Sunday, November 18, 2012

Don't Let Me Go, by J.H. Trumble

Some people spend their whole lives looking for the right partner. Nate Schaper found his in high school. In the eight months since their cautious flirting became a real, heart-pounding, tell-the-parents relationship, Nate and Adam have been inseparable. Even when local kids take their homophobia to brutal levels, Nate is undaunted. He and Adam are rock solid. Two parts of a whole. Yin and yang.

But when Adam graduates and takes an off-Broadway job in New York--at Nate's insistence--that certainty begins to flicker. Nate's friends can't keep his insecurities at bay, especially when he catches Skyped glimpses of Adam's shirtless roommate. Nate starts a blog to vent his frustrations and becomes the center of a school controversy, drawing ire and support in equal amounts. But it's the attention of a new boy who is looking for more than guidance that forces him to confront who and what he really wants.

This book had SO much potential and fell terribly flat.  I absolutely love the premise and I totally swooned over the cover.  Other reviewers compared this to works by David Levithan and John Green, so I was expecting to be wowed.

And I was.  Just not in a good way.
To be fair, I am not gay.  I am also not a guy.  So I have no idea what it's like to be a recently-out 17-year-old high school boy.  But I DO read a fair bit of GLBT YA fiction, so I'm not completely unfamiliar with the genre.

I have so many problems with this book that I don't even know where to begin.  Which is why I'm so glad that I took notes on my Kindle, once I started getting really annoyed.

1. In this book, everyone who is not gay is either: 1) head-over-heels in love with someone of the opposite sex who IS gay (taking "fag hag" to an extreme); 2) a mother or a sibling of someone who is gay; or 3) a hateful person who spews vitriol at every opportunity and beats up homosexuals.  I mean, EVERYONE.  Parents.  Friends.  Schoolmates.  Strangers.  There isn't a single person who is indifferent or supportive.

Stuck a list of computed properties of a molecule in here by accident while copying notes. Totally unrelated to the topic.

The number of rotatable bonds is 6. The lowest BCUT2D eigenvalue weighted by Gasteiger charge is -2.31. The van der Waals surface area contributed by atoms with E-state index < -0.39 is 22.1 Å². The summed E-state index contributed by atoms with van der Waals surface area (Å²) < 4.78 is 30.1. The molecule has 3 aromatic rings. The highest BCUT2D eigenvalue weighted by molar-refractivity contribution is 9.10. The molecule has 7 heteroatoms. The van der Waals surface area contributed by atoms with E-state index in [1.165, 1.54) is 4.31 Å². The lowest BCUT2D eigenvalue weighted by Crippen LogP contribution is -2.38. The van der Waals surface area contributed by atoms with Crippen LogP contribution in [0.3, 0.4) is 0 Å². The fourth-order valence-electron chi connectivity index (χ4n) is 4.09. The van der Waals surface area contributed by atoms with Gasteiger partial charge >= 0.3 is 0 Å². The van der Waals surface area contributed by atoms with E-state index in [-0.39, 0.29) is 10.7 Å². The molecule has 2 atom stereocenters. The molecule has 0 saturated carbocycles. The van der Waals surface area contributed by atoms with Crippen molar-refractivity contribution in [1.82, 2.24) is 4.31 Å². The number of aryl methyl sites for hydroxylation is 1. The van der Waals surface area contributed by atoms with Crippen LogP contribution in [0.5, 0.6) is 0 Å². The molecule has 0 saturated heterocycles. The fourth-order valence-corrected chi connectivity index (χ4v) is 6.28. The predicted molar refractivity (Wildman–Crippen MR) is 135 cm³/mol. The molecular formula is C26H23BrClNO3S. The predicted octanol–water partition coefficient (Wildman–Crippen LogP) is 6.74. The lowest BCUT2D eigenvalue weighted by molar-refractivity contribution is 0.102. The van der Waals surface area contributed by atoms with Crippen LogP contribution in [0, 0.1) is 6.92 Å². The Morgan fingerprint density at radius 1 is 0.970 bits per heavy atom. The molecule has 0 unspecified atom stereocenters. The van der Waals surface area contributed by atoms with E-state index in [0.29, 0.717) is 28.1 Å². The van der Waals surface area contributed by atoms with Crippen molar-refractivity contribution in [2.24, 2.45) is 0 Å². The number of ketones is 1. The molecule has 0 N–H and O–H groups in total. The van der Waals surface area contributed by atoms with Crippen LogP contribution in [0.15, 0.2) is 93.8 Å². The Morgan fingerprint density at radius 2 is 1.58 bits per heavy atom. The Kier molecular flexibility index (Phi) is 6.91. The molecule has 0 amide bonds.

2.  All gay guys look like this:

No, wait.  This is okay.

3. If you are of any sort of ethnic heritage, people automatically cannot pronounce your last name.  Because there are so few non-Caucasians in Texas.

4. School administrators don't care if students are bullied, assaulted, or attempt suicide.  Or are beaten by their parents.

5a. Some cheating is okay, but just don't get caught! 

5b. You know what?  Even if your ex wants to fool around, you don't HAVE to!  No one is forcing you, no matter how much he begs and pleads!  Seriously.  Stop being such a baby about it.

6. Gays need bodyguards.

7. Teenagers don't know anything about blogs.

8. The timelines and chronology were all over the place, which made the story really hard to follow.  There were random sections with a lot of unnecessary detail: re-stringing a guitar; tuning a guitar; the temporormandibular joints (just say TMJ!); and playing football.

9. The mid-story angst--the arc of the story that is supposed to tug at your heartstrings and make your stomach plummet with dread--felt very forced.  And then there was swine flu!  And a huge fight (or four)!  And OMG, I should feel something!  But no.

By the time I got to the epilogue, I wasn't sure I could handle the inanity of last few pages: everyone is happy and in love and making babies and seeking closure to those few drama-filled days from TEN YEARS AGO.

I am actually debating whether or not to request a refund from Amazon.  I am that disappointed.

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